The Beginner's Guide to Scuba Diving in Ontario
And if you’ve never donned a tank and fins, there are several operators in Ontario for beginning scuba divers to learn the skills and regulations you need.
Whether you’re a beginner or an avid diver, you’ll love the unique scuba diving experiences in Ontario.
Learn to Scuba Dive
Before you hit the open waters, you need to learn how to dive with a certified scuba instructor and get the proper designation.
The Professional Association of Diving Instructors (PADI) is a globally recognized diver training organization with thorough courses that cover the basics, like getting into the water safely, how to clear your mask, start breathing and get underwater in the safety of a pool.
Located in St. Catharine’s, Dan’s Dive Shop is the oldest PADI dive school in Canada and offers everything from beginner’s courses to refreshers for certified divers. Divers-in-training will love the scuba classes at Scuba 2000, a state-of-the-art dive shop and instruction centre in Richmond Hill. Besides certified lessons and gear, they also offer unique diving events and trips.
Where to Scuba Dive in Ontario
Popular dive sites include the ‘Graveyards of Lake Ontario’, Lake Ontario's 'Bermuda Triangle' in and around the Prince Edward Bay, the wrecks of Lake Erie, the 22 historic shipwrecks protected in Fathom Five National Marine Park, off of Tobermory, in the Georgian Bay and the Kingston shipwrecks in the St. Lawrence River. The 1879 Waubuno Shipwreck is one of the most famous freight wrecks to dive to in the Parry Sound area, on the southern tip of Bradden Island.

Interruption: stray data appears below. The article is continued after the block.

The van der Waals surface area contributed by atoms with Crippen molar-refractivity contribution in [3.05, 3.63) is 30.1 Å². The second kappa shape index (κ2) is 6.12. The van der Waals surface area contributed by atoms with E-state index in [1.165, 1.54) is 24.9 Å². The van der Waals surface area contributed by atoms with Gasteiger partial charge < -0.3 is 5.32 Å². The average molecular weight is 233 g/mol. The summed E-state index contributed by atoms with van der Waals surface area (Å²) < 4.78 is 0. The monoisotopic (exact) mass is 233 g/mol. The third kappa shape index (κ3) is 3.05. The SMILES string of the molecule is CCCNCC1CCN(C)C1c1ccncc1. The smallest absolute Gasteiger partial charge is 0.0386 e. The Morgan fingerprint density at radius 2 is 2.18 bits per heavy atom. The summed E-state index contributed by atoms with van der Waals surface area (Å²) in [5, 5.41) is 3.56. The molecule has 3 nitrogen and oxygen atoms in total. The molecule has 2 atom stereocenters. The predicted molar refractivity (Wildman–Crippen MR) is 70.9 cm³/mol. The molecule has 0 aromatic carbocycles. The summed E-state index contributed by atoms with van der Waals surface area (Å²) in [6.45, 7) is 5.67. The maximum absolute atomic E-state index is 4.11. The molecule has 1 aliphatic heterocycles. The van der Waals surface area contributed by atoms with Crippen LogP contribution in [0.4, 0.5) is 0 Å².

Ontario Scuba Dive Shops
Sign up for a charter with Dan’s Dive Shop and discover some of the region’s best shipwrecks. With expeditions spanning the lakes – like the Penetanguishene shipwrecks in Georgian Bay and the Tiller wreck in Lake Ontario – you might be surprised by the variety of underwater destinations you’ll find in the province.
Location: 329 Welland Avenue, St. Catharines
Located in Oakville, this dive shop has everything you need for your first dives, from courses and certifications to your very first open water excursions. Check out the Open Water Diver Course, which includes a PADI eLearning program, two days of training, two days of open water dives in Lake Ontario and rental equipment. Make sure to sign up early since Oakville is known for its quality services and fills up early for the season.
Location: 12 Lakeshore Road West, Oakville
This Oshawa dive shop and club is the perfect place for beginners to gain experience while also meeting fellow divers. With a club membership that includes free and discounted local dives and charters, discounts on air and rentals, and seminars and clinics so you can continue your education, Dive Source makes getting in the water easy and affordable. From shore dives in the Dolime Quarry to explorations of Georgian Bay, Dive Source has no shortage of life-changing dives to experience.
Location: 423 Bloor Street West, Oshawa
Specializing in dives in southern Georgian Bay, this dive shop is the go-to for anyone living north of Toronto, specifically in the region around Marygrove. This corner of Lake Huron boasts warm water and six metre visibility ranges in the summer, making it the ideal spot for beginners still getting acclimated to their fins. Charters explore shipwrecks all over Georgian Bay, including some shallow sites suitable for beginners. Explore the LuckPort wreck nearby or travel to the remains of the Thomas Cranage off of Hope Island for a more open water adventure.
Location: 1390 Champlain Road, Tiny
This gem is perfect for those looking to explore Tobermory’s beautiful shipwrecks and geological formations. With the options of both morning and afternoon charters, there’s something for every skill level.
Location: 3 Bay Street, Tobermory
Well known in the diving community, Parry Sound’s Diver’s Nook is a full-service diving shop that also offers PADI lessons. If you’re a certified diver, you can arrange a charter for diving excursions.
Location: 55 Bowes Street, Parry Sound
Last updated: December 10, 2021